Reading the Contemporary Irish Novel 1987-2007.
"It is by no means clear what the big story of Ireland actually is," wrote Irish journalist Fintan O'Toole in a 2001 Irish Times essay, "or indeed that the whole notion of 'Ireland' as a single framework has any validity" (quoted in Harte 9). Liam Harte's insightful Reading the Contemporary Irish Novel 1987-2007 ventures some compelling answers to these dilemmas through a careful study of nine twentieth-century novelists who, in stylistically absorbing ways, weave "history, memory, and belonging" into the story of twenty-first century Ireland (3). As a volume in the Reading The Novel series edited by Daniel R. Schwarz, Harte's book succeeds in delivering to his intended audience--advanced undergraduates and graduate students--a lucid survey of the contemporary Irish novel by showcasing, in each chapter, the variety of literary responses to recent transformations in the Republic and Northern Ireland.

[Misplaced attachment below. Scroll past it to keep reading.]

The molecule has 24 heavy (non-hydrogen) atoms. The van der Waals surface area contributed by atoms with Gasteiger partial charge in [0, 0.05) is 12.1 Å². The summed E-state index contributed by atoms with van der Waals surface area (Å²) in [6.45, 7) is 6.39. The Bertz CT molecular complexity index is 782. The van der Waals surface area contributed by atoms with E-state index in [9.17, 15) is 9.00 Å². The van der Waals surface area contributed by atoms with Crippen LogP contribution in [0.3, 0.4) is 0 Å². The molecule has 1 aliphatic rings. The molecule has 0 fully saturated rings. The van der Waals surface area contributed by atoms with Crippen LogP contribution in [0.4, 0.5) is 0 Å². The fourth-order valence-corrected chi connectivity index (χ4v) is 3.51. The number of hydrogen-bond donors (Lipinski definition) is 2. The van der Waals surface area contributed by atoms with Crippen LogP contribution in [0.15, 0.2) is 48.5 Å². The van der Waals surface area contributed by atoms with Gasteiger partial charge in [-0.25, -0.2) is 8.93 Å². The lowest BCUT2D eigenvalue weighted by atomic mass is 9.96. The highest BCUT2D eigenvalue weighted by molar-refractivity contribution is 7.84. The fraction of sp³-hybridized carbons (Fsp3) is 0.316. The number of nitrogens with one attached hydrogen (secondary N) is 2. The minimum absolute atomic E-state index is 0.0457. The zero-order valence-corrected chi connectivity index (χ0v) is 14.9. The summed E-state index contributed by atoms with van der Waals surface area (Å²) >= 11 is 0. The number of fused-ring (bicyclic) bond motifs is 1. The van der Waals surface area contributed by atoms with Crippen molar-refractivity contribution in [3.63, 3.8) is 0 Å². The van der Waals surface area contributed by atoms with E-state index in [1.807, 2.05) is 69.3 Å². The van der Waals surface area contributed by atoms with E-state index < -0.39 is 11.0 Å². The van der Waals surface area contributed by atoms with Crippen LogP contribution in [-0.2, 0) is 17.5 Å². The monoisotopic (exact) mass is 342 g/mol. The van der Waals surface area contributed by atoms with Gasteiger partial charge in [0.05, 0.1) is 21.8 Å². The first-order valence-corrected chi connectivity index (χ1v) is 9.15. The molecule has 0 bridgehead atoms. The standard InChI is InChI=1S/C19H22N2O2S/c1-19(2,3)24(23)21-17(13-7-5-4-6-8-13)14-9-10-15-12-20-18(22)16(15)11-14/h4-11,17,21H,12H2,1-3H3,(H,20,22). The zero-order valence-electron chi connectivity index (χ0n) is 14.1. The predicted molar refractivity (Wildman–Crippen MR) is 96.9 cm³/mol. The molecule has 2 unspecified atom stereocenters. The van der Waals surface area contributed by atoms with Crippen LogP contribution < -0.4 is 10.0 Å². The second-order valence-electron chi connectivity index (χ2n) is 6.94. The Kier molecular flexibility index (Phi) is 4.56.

"Direct, close engagement with the individual texts matters more to me," writes Harte, "than elaborating a fixed critical position or adhering to a particular academic mandate" (2). An admirable method, to be sure, one Harte supplements with an abiding thematic focus: the persistence of trauma and aspirations toward recovery in novels about the Irish nation between 1987-2007, a period defined by accelerated, oft improbable, changes in Irish life. Harte's informative introduction succinctly maps out the historical grounds in which these novels and, by extension, his close readings take root. While economic stagnation, mass emigration, and sectarian violence defined the Irish experience in the 1980s and early 1990s, so Harte argues, a more prosperous and peaceful nation emerged in the late 1990s and 2000s for two main reasons. First, the Belfast Agreement of 1998 (and the subsequent power-sharing agreement in 2007) created frameworks for relative peace in Northern Ireland. Second, in the Republic, tax breaks, appeals to foreign investors, and shifts in political policy smoothed the way for a high-tech economy, one that boasted a 6.5% growth rate throughout the 1990s, earning it the robust appellation the "Celtic Tiger." "By the century's end," writes Harte, "Ireland Inc. was being touted as the poster child of globalization" (5).